Cyclic peptides are widespread throughout the plant kingdom, and display diverse sequences, structures and bioactivities. The potential applications attributed to these peptides and their unusual biosynthesis has captivated the attention of researchers for many years. Several gene sequences for plant cyclic peptides have been discovered over the last two decades but it is only recently that we are beginning to understand the intricacies associated with their biosynthesis. Recent studies have focussed on three main classes of plant derived cyclic peptides, namely orbitides, SFTI related peptides and cyclotides. In this mini-review, we discuss the expansion of the known sequence and structural diversity in these families, insights into the enzymes involved in the biosynthesis, the exciting applications which includes a cyclotide currently in clinical trials for the treatment of multiple sclerosis, and new production methods that are being developed to realise the potential of plant cyclic peptides as pharmaceutical or agricultural agents.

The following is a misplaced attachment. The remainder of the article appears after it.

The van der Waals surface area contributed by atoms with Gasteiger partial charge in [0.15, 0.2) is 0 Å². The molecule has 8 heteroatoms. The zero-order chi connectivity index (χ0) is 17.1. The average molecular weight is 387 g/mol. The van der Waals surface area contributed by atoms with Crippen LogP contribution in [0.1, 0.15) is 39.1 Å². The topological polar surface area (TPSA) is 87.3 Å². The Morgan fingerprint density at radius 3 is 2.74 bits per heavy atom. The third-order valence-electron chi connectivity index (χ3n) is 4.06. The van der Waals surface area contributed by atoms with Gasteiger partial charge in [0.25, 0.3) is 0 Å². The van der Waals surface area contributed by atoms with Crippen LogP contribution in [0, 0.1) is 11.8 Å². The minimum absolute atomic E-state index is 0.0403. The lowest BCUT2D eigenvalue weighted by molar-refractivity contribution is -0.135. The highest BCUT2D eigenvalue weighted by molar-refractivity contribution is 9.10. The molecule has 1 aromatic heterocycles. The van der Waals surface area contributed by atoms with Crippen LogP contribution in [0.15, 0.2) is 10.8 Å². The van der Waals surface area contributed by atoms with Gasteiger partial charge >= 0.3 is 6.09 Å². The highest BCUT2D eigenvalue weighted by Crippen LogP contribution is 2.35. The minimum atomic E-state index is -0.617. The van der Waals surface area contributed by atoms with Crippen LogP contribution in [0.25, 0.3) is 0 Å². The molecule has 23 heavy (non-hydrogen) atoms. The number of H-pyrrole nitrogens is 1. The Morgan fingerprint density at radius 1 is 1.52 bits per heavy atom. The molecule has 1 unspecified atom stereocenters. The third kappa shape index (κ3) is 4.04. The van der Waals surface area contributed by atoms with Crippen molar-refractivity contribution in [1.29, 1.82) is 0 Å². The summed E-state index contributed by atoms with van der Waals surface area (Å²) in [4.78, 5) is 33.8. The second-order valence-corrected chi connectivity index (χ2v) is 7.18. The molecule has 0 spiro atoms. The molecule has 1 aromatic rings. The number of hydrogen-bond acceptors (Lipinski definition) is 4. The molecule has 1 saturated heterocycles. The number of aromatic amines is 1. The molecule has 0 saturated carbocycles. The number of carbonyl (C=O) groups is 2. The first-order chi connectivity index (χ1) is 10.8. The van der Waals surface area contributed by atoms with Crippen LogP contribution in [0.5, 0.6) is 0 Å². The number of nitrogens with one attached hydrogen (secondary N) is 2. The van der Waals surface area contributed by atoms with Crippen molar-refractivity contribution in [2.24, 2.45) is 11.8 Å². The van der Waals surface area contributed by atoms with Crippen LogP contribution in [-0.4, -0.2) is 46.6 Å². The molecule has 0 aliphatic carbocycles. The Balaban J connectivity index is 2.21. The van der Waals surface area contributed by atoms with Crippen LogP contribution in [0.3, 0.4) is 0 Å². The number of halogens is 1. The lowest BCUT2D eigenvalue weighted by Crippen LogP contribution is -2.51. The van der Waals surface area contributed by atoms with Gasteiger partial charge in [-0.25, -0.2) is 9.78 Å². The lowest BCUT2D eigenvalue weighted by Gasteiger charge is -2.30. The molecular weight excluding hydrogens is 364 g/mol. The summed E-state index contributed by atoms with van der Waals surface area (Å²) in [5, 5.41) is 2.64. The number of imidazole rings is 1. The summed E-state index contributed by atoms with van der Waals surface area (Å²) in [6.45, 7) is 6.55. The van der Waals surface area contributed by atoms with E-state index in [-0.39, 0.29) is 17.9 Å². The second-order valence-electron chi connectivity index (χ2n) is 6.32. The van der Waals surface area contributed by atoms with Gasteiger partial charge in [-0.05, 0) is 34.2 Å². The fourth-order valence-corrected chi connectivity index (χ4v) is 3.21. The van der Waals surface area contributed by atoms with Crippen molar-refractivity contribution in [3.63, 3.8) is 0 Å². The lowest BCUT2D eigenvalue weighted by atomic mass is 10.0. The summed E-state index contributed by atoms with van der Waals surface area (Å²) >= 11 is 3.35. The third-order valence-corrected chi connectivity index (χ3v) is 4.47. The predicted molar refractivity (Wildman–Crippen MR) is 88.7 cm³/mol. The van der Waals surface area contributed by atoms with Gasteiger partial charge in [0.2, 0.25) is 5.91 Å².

Cyclic peptides have received significant attention in the literature having been found in all domains of life [1]. In addition to deciphering how these unusual peptides are produced in vivo, developing approaches for producing them in vitro, and determination of their structures, bioactivities and potential applications have been key areas of interest. Here, we refer to cyclic peptides as those with a head-to-tail cyclic backbone, rather than cyclized through disulfide bonds or side chain linkages. A disproportionally large number of head-to-tail backbone cyclic peptides have been characterised from plants relative to other organisms. These peptides have been identified in a range of plant families as previously outlined in a comprehensive review published in 2006 by Tan and Zhou [2]. As to why higher numbers of plant derived cyclic peptides have been characterised remains to be seen, but in the meantime, a wealth of information is being gathered on this intriguing and potentially valuable class of molecules.